With a facility deficiency cost of nearly $20 million, the condition of Portsmouth Middle School is considered poor, according to the R.I. Department of Education's State of Rhode Island Schoolhouses report released in September 2017.
"Every child deserves to go to school in a place that is warm, safe, and dry," said Governor Gina M. Raimondo. "Simply putting band aids on our schools year after year only kicks the heart of the issue down the road. It's time for our state to make a once-in-a-lifetime investment to ensure every child is in a learning environment that contributes to their success."
School buildings in every district in the state received failing grades in Rhode Island's first-ever statewide, independent study of public school facilities last year. The report forecasts $627.5 million in high-priority construction and repairs.
Governor Raimondo's 2019 budget proposal sets the conditions to see $1 billion in school construction activity over the next five years, including a proposed $250 million general obligation bond to be put on the ballot in November.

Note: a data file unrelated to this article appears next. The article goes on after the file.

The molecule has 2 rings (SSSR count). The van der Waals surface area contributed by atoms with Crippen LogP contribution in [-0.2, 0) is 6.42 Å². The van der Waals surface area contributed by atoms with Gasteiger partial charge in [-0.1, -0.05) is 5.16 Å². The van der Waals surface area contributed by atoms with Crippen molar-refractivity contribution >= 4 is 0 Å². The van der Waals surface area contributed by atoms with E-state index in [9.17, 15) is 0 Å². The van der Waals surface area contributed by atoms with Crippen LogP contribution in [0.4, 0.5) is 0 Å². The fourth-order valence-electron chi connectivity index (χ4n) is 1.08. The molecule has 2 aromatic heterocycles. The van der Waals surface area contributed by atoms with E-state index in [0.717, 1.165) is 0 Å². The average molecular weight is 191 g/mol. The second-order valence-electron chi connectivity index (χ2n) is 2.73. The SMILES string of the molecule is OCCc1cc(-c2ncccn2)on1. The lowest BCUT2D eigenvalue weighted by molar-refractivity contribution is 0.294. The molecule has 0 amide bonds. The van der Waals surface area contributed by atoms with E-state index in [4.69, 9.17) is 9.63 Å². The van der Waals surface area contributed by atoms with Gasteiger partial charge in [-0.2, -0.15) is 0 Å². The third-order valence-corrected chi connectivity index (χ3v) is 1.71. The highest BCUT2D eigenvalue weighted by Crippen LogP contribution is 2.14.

"Rhode Islanders are clearly ready to make a once-in-a-generation investment in repairing our schools and building modern facilities that can equip students with the skills and experience to succeed," said General Treasurer Seth Magaziner. "The longer we wait the more expensive and difficult it will be to overcome this challenge. It's time to fix our schools now."
"This effort is critical in providing our students a safe, warm and dry learning environment," said Larry Purtill, president of the National Education Association Rhode Island. "We need schools that meet the technology needs of a modern economy. We need to send a message to all of our students that they are important and we care about their future no matter what community they live in."
"Investing in school construction is paramount for students, teachers and our economy," said Michael Sabitoni, President of the RI Building and Construction Trades Council. "Our school buildings are dilapidated and in desperate need of repair. Fixing them will not only create a better learning environment for students and teachers, but will create jobs and be a huge boon to our state's construction industry."